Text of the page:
While waiting for David Best to return, I fought off the urge to decode whether the leftover Temple ornaments the crew had randomly placed around their campsite were in fact pieces to a cosmic chess match currently in play. Before I could get twisted up in that hot doozy, Best emerged from his extended cereal break hiatus. Once it had dawned on me what this man had endured, I’d gained quite a degree of admiration for him (along with a smidge of glee thrown into the mix). And in some weird, roundabout way I felt more at ease with the situation. Much more dialed in. However, I sensed our window together was limited indeed. So prancing around the proverbial bush would not be wise. Whether he was hiding his wizard cards from me or not, I reckoned we’d soon find out…
“So who do you build the Temple for anyways?”
“When the crew and I build, we build for one person. We don’t build for 70,000. If that one person forgives their son for committing suicide or forgives themself for not going to their father’s funeral, then it’s a done deal. I’m not asking for a lot.”
“What is it about the Temple’s kooky design that makes it a ‘sacred’ space for people to let go of the things that are haunting them and heal?”
“Intention. You know… Intent. It’s like two different chefs. One chef handles the food with no respect at all. And the other chef respects the food. They’re both using the same ingredients, but one puts something in it that the other doesn’t. What the people who build the Temple put into it is that respect. And that starts right at the very beginning of building when we start collecting and handling the material. Everybody’s conscious of the fact that somebody whose son has committed suicide is going to sit on a bench or write on a wall. So it’s the intent. That’s what makes it sacred. It doesn’t matter what the material is. Two cooks can use the same ingredients and one has the intent and the other one doesn’t.”
“Speaking of intentions, it seems that people might have different “ideas” about what the Temple’s purpose is. At one point I saw two weddings happening at once. Then there was this gal doing full frontal naked yoga. And then there was this one guy in a white tutu who got in a staring contest with the Temple. So you have all of this wild stuff happening just a few feet away from someone being overcome with grief. It’s truly bizarre. How does it all co-exist harmoniously?”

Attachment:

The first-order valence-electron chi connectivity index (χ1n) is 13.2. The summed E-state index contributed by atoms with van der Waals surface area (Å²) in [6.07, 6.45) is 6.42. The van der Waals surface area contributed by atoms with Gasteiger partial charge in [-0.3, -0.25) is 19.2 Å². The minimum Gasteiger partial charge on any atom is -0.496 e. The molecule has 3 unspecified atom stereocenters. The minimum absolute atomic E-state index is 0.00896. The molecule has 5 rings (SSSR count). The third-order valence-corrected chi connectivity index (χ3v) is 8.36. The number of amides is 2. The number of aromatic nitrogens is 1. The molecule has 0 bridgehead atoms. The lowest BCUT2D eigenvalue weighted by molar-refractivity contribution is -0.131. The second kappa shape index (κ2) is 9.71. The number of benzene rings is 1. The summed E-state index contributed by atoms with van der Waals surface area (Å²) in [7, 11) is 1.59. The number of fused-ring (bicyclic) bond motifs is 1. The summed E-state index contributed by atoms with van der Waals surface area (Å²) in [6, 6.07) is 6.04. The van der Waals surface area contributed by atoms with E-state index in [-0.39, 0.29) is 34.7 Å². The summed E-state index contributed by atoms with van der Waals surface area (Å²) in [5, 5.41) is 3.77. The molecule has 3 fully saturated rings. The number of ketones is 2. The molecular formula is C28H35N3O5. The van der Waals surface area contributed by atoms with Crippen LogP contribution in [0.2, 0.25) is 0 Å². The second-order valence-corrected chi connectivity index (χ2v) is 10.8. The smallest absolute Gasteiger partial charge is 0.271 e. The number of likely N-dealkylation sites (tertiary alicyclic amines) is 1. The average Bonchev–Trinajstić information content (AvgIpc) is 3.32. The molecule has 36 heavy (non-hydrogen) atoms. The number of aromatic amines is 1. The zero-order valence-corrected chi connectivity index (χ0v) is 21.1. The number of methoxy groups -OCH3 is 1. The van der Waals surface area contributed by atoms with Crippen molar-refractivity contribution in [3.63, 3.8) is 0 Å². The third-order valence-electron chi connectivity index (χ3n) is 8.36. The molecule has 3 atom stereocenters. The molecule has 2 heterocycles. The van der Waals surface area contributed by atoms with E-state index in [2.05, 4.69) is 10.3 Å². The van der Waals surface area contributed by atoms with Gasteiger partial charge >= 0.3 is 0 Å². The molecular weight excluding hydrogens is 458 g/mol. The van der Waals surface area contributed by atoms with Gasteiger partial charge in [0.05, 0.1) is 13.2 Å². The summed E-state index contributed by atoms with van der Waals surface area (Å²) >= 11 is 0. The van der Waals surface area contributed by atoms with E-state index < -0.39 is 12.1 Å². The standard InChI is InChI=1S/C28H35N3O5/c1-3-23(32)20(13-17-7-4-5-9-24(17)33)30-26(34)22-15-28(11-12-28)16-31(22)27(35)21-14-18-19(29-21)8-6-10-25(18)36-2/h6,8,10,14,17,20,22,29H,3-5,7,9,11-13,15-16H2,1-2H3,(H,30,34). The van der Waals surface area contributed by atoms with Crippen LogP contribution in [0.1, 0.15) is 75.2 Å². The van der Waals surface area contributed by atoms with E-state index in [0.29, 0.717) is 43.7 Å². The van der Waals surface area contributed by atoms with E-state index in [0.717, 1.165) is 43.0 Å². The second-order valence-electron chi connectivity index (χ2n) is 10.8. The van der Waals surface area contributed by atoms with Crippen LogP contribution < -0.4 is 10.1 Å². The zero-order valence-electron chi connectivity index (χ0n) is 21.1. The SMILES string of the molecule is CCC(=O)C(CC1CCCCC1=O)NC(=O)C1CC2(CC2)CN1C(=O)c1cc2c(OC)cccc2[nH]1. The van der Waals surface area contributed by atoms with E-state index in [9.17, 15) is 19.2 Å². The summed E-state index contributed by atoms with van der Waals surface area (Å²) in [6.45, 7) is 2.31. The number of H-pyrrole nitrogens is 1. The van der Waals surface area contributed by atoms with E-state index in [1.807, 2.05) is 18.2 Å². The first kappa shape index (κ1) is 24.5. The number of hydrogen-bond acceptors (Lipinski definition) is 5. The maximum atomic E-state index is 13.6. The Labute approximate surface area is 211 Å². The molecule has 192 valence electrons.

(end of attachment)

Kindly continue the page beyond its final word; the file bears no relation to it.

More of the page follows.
“It’s the journey of going to Burning Man. People expect that. They go there for a whole lot of different reasons. And it’s an environment that takes you awhile to get there. So I think the journey is what enables people to reflect…”
“Right, but there’s gotta be something innate allowing the various forms of reflection…”
“God, I don’t think it’s any different… We did one in Northern Ireland, and people didn’t know who David Best or Burning Man was. But they were able to figure out how to use the Temple for their grief and for their forgiveness and their losses. So I think maybe part of it is the design. If the Catholic Church started building little funky churches again, maybe people would start going back to them. At one time that’s what attracted people. There’d be a big, cool stone building with these things that looked like rocket ships shooting out of them… And people really dug it. Now they don’t make those kinds of churches anymore. The people in India, they go to pretty weird-ass churches and temples there. Maybe it’s the architecture that generates it. I don’t know.”
“Alright, so maybe it’s the aesthetic, maybe it’s the physical layout itself. With that said, do you subscribe to Fung Shoe or whatever the heck they call it?”
“I have a friend that said if anybody he knows shouldn’t use the word ‘karma’ – it’s me. Because I’ve violated every rule. So no, I don’t come to it with that kind of thinking. It’s coincidental. I build the structure and then people put their belief in it. I just make the wooden structure. You put the relationship to the planet or to the universe or to your children or to… Who you lost. I just make an empty thing.”
“‘Empty thing’ or not, on my first visit to the Temple I found myself quickly overwhelmed by the super duper heavy scene in there. Good lord, I never saw it coming. If only someone could’ve handed me an instruction manual or a coloring book. I mean, how the heck are we supposed to prepare ourselves to safely put our toes in the water?”
“There’s no information on how to handle it. Like I said, I build a wooden structure and people put their beliefs in it. Some people walk in and look at it and laugh. Some people walk in… They don’t know. They’re innocent. Someone walks in and all of a sudden they look at a set of car keys and maybe it resonates or maybe they just say ‘someone lost their keys.’ It happens a lot of different ways. There’s people that walk in and walk right out. The sheriff walked in once and I said ‘you got something to get rid of?’ And he said, ‘Not now, I’m not interested. Maybe it’s going to take something else to get me interested.’”